Conversations (And Vows) For Embracing A Spirit-Led Life
What is needed for us to live a more spiritual life, to make wiser choices, be more forgiving, and at the same time, be “real” by not ignoring our primal urges? Interested? Come find out! ~ Val Jon
Blessings to you and I hope you are well. As we approach the year’s end, we are yet again coming full circle around the Sun for what I fondly call another “annual orbital adventure.” With each passing year, it becomes ever clearer to me that the life I’ve been granted is a sacred and yet very short gift. Youth has a way of overlooking this reality, as does being distracted by the many survival issues that naturally arise from simply being alive, no matter our age.
On my walk this morning to buy my ritual cappuccino, I caught myself musing over the disturbing dilemma that life is both a gift and a threat. Curious about this paradox, I asked my inner guide or “Agent of Being” (refer to my book, Travelers Within) “Why is life organized this way? If it’s such a ‘gift’ why are there so many struggles and dangers?” The response was immediate . . . “Val Jon, The cosmos is an infinitely vacuous place and quite unwelcoming to life. Think of the gift of life as a “protective bubble” floating within a vast sea of lifeless empty space and you will understand why it’s paradoxical.”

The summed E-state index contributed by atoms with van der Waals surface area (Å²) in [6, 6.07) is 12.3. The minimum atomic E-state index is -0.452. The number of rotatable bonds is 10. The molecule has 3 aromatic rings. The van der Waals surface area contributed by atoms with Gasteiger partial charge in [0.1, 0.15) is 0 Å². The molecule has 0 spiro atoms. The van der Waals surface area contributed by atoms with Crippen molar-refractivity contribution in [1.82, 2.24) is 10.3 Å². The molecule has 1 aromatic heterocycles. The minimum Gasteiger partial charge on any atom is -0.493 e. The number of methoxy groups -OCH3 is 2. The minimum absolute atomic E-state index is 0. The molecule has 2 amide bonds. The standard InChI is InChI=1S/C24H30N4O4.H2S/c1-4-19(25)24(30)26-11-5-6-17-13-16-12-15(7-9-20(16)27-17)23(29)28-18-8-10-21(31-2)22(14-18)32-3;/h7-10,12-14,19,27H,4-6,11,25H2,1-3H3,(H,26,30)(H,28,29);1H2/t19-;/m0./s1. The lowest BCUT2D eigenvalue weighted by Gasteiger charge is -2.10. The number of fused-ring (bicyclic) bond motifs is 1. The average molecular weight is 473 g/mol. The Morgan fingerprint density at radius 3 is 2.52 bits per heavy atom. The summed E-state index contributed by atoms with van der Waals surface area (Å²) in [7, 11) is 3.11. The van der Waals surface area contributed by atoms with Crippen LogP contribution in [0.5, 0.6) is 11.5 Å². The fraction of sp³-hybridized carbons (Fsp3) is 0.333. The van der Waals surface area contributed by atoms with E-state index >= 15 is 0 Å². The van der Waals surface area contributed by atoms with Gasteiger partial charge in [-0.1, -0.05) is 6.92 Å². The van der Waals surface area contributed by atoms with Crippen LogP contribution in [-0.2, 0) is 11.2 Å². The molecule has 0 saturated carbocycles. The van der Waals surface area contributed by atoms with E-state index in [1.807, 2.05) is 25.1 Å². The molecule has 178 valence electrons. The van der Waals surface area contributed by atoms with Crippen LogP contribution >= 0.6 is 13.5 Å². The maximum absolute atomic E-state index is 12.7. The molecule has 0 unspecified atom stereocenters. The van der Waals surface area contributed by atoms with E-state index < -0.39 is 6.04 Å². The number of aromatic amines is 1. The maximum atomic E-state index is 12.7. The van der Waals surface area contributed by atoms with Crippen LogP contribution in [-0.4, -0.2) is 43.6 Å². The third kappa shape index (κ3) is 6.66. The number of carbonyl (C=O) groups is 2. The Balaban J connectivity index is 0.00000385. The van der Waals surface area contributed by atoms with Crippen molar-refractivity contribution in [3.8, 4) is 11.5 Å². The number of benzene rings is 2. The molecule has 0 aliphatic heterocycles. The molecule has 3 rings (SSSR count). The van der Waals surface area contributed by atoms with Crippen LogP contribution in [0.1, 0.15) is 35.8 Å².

Unsatisfied with the answer, I pressed in further . . . “But couldn’t it have been arranged by Creator Spirit in a way that life’s bubble existed everywhere in the cosmos rather than in bubbles of potential annihilation?” At that very moment, a bit distracted with the exchange, (and without checking both ways) I stepped off the curb to cross the street and nearly got run over . . . I chided out loud, “Hmm, time to accept that answer and move on VJ!”